S chneider & A ndersen : J ournal of AOAC I nternational V ol . 98, N o . 3, 2015  659

well as the published AOAC First Action 2012.25 method (8). A detailed study protocol based on 2012.25 was also provided to the study participants for additional guidance. The collaborative study was designed to meet the requirements of a U.S. Food and Drug Administration (FDA) Foods Program level four full collaborative study chemical method validation (9). Control filets of Channel catfish ( Ictalurus punctatus ) and Atlantic salmon ( Salmo salar ) were obtained from the FDA Center for Veterinary Medicine (CVM) Office of Research Aquaculture Program. Residue incurred catfish and salmon were produced at the CVM by exposing one catfish (2.2 kg) and one salmon (2.8 kg) to individual treatment baths at 25 and 12°C, respectively, containing a mixture of MG, CV, and BG each with a concentration of 2 μg/L. Each treated fish was placed in an exposure tank for 1 h, removed to a clean water tank, and then sacrificed 1 h after the exposure period. One control catfish and one control salmon were also collected from clean water tanks. To prepare homogenized portions of control and incurred muscle, skinless catfish filets (approximately 700 g) and salmon filets with attached skin (approximately 950 g) were separately ground with dry ice to produce fine powders. After overnight dry ice sublimation at –20°C, homogenized samples were sealed and stored at –80°C. Frozen, peeled, and deveined white shrimp ( Litopenaeus vannemei ) were purchased commercially. This product was labeled as a product of Ecuador, farm-raised without the use of antibiotics or growth hormones. Approximately 900 g of these shrimp were ground with dry ice to produce a homogeneous control matrix as described above. Residue incurred shrimp was not available for this study. Surrogate incurred shrimp samples were produced by fortifying 2.00 g (±0.02 g) weighed portions of homogenized control shrimp with analytes to yield the following concentrations: 0.85 µg/kg MG, 0.75 µg/kg LMG, 1.18 µg/kg CV, 0.76 µg/kg LCV, and 1.50 µg/kg BG. Study samples and standard solutions were shipped to each laboratory on dry ice, with instructions to store samples at –80°C and standards at –20°C until analysis. All analytical standards were obtained from Sigma-Aldrich (St. Louis, MO) including MG oxalate, LMG, CV chloride, LCV, BG (bisulfate salt), D5-MG picrate, D5-LMG, D6-CV trihydrate, and D6-LCV. All were indicated as Fluka analytical grade standards, except for LCV and BG that were available at the time only as reagent grade. Individual stock solutions of the dyes (MG, CV, and BG), leuco metabolites (LMG and LCV), and internal standards (MG-D5, LMG-D5, CV-D6, and LCV-D6) were prepared in acetonitrile with nominal concentration 100 μg/mL. Mixed standard solutions (1.000 µg/mL) were prepared in acetonitrile by combining the necessary volume of each stock solution to yield the exact final concentration for all the compounds. One mixed standard solution was prepared for the analytes (MG, LMG, CV, LCV, and BG) and one mixed standard solution for the internal standards (MG-D5, LMG-D5, CV-D6, and LCV-D6). Participants received vials of both mixed standard solutions along with instructions to prepare fresh working solutions from these standards on each day of analysis. Three sets of fish samples consisting of salmon, catfish, and shrimp matrix were also provided to each participating laboratory. Each set consisted of 17 tubes containing weighed portions (2.00 g ± 0.02 g) of homogenized matrix including: six tubes of negative control matrix labeled as calibrants, one tube of negative control matrix labeled as a QC, and 10 tubes of randomly numbered blinded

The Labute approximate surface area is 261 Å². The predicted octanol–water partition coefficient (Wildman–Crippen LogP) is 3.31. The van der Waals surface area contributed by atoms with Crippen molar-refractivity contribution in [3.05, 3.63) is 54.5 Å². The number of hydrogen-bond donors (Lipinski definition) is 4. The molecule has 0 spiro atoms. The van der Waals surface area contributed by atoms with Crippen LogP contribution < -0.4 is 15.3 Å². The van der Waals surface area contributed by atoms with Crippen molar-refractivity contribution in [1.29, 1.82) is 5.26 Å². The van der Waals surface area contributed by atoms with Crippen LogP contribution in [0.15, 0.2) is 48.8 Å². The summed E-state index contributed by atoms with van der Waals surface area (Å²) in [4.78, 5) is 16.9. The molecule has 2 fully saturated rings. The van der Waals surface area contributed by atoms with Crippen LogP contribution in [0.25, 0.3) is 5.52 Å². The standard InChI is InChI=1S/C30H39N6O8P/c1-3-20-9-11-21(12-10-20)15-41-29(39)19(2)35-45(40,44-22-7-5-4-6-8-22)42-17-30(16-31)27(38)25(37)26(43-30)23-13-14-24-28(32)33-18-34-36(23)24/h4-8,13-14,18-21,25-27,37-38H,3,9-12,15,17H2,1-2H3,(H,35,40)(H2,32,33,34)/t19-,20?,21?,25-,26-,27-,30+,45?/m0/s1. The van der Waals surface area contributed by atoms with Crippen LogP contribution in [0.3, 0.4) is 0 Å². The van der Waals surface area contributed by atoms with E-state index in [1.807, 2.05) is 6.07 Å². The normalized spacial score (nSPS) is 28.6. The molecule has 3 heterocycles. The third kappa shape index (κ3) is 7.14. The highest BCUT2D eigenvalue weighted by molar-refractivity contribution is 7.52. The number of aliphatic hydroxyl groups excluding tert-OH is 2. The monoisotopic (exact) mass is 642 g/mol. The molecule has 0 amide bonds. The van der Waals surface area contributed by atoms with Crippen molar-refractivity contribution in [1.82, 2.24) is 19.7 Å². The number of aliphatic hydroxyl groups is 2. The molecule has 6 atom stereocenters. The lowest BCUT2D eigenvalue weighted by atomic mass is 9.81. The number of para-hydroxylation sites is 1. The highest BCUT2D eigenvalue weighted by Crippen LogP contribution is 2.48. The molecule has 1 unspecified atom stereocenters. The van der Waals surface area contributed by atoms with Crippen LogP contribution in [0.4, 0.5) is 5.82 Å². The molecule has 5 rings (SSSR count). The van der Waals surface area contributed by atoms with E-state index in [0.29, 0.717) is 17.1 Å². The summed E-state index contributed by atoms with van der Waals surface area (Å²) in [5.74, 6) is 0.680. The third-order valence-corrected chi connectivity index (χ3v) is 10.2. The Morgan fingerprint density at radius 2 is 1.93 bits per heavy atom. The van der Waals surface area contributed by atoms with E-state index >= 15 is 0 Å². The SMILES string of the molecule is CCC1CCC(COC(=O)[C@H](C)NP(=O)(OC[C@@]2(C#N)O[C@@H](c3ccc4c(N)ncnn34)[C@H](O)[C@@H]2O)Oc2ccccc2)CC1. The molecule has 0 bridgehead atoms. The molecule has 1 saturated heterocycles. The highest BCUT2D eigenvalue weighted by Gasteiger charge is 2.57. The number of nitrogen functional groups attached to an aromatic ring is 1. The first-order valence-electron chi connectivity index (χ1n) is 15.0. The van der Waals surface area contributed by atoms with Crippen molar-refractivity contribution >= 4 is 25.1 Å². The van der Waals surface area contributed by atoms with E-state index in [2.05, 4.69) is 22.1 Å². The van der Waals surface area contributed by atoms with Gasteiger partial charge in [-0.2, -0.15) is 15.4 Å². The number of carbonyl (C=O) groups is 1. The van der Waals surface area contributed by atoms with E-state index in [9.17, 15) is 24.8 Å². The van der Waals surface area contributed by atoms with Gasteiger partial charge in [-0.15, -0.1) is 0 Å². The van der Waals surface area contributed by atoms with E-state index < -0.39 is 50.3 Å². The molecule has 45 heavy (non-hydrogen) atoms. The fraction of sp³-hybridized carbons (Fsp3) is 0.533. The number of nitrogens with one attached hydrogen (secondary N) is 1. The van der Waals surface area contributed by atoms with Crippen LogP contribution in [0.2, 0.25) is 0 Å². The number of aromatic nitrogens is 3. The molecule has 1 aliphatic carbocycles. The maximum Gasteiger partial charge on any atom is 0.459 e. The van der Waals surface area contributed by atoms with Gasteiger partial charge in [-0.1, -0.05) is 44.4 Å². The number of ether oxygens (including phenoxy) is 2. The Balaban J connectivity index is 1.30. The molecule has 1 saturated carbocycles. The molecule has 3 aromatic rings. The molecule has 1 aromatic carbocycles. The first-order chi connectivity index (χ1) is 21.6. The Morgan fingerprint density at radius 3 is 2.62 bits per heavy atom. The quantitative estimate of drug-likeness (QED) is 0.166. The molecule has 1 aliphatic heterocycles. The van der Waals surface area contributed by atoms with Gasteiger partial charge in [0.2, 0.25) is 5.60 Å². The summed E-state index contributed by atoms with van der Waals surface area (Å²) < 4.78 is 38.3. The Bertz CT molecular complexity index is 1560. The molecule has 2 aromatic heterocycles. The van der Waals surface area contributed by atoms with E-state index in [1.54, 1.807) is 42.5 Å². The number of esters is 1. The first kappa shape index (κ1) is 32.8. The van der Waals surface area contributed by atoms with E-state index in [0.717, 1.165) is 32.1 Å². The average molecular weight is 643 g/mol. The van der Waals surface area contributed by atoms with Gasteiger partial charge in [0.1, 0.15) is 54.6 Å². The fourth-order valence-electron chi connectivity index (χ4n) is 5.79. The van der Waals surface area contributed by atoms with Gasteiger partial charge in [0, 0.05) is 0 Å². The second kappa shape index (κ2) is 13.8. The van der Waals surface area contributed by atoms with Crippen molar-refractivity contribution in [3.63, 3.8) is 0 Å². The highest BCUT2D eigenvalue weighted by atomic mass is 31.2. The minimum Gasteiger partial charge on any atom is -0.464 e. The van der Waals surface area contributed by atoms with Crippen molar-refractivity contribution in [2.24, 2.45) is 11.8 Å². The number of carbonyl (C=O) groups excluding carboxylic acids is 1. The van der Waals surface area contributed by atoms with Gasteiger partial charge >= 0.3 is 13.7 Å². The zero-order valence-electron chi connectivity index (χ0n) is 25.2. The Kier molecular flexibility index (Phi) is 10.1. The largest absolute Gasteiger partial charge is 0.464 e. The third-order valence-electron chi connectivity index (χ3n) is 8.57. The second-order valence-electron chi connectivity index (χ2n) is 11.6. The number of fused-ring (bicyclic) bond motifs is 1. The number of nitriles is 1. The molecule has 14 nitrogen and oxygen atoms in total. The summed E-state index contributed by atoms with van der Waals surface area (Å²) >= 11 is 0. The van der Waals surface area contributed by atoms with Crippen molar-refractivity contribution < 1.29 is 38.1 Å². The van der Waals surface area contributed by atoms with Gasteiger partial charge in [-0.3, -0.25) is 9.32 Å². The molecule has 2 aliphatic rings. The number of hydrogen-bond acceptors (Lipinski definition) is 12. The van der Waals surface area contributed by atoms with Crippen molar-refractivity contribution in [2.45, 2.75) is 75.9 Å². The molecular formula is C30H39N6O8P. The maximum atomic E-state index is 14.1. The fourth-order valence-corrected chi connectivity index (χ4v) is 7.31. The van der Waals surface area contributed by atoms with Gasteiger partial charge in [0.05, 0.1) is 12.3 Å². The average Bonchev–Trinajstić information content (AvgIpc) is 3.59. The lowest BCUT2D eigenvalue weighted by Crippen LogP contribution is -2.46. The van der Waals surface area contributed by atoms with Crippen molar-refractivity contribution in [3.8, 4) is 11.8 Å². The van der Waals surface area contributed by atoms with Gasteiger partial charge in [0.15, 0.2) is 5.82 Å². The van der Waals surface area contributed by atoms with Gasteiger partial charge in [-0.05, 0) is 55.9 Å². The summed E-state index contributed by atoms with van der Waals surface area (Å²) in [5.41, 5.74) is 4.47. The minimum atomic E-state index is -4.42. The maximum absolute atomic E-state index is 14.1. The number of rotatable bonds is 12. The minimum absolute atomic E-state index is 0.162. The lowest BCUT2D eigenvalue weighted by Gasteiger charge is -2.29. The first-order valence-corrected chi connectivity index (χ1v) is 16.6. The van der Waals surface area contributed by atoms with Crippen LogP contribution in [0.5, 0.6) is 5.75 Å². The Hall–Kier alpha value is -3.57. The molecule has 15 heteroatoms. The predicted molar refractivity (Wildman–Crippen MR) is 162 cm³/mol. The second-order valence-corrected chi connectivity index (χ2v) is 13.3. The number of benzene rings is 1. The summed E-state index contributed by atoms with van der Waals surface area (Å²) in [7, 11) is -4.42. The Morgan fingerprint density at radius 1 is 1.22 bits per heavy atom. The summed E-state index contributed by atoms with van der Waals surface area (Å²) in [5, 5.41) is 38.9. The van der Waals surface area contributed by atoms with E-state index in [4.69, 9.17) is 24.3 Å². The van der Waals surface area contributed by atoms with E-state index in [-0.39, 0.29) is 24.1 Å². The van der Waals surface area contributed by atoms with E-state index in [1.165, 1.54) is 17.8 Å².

test samples. Participants were instructed to fortify the six matrix calibrant samples prior to extractionwith the appropriate amounts of working standard solutions to produce matrix fortified with 0, 0.25, 0.5, 1.0, 2.5, and 5.0 µg/kg of the analytes and 2.0 µg/kg of the internal standards. Participants were instructed to fortify the QC sample with analytes (1.0 µg/kg) and internal standards (2.0 µg/kg) after completion of the extraction procedure at the final extract reconstitution step. The QC sample was a post-extraction fortified calibrant that could be used to measure extraction losses when compared to the set of pre-extraction fortified calibrants. For further calibration comparisons in this collaborative study, participants were also requested to prepare and analyze a set of six solvent calibrants with concentrations to match the extracted matrix calibrants (0, 0.25, 0.5, 1.0, 2.5, and 5.0 μg/kg as tissue equivalents). Both the QC sample and solvent calibrant solutions were prepared in acetonitrile with an ascorbic acid concentration of 0.01% to match the composition of the extracted matrix calibrants. The 10 blinded test samples included two negative control matrix samples; six fortified samples with concentrations 0.42, 0.90, and 1.75 µg/kg (in duplicate); and two residue incurred samples (for salmon and catfish). For the shrimp matrix, for which residue incurred tissue was not available, two surrogate “incurred” samples were included in the set of blinded samples, each fortified with 0.75 µg/kg MG, 0.76 µg/kg LMG, 0.85 µg/kg CV, 1.18 µg/kg LCV, and 1.50 µg/kg BG. Study participants were instructed to fortify all 10 blinded samples with internal standard working solution (2.0 µg/kg) prior to extraction . Test samples for each of the three matrixes were labeled with unique letter and color coding (randomized between laboratories), which allowed these to be matched with the corresponding matrix calibrant tubes. The identity of the matrixes was not made known to the participants. Both the 2012.25 method and the collaborative study protocol provided sufficient details to perform the LC-MS/MS analysis; however, participants were given flexibility to choose their analytical instrumentation and optimize the performance of their chosen system. Requirements given to the participants in order to select an appropriate triple quadrupole mass spectrometer were that the instrument would provide sensitivity to detect solvent solutions of the analytes with a concentration of 0.5 µg/L, and that two product ions would be collected for each analyte and one for each internal standard. In addition to the Waters Corp. (Milford, MA) LC-MS/MS system described in the 2012.25 method, participants were provided with optimized source parameters for an Agilent (Santa Clara, CA) 6490 LC-MS/MS system in the study protocol. Finally, study participants were cautioned that triphenylmethane dyes and metabolites are light sensitive and require efforts to reduce background contamination. Participants were cautioned to reasonably protect samples and solutions from excessive light exposure (e.g., place in the dark or cover with foil when not in use), avoid black markers that are a known source of CV, and minimize instrument carryover by using an injection needle wash and/or injecting a blank water sample between blinded samples. Each participating laboratory received a customized report spreadsheet matched to sample matrix and blinded sample coding that automatically displayed calibration curves and provided calculated concentrations as data was entered. On completion of the analyses, the participants returned this completed report sheet, as well as a summary of specific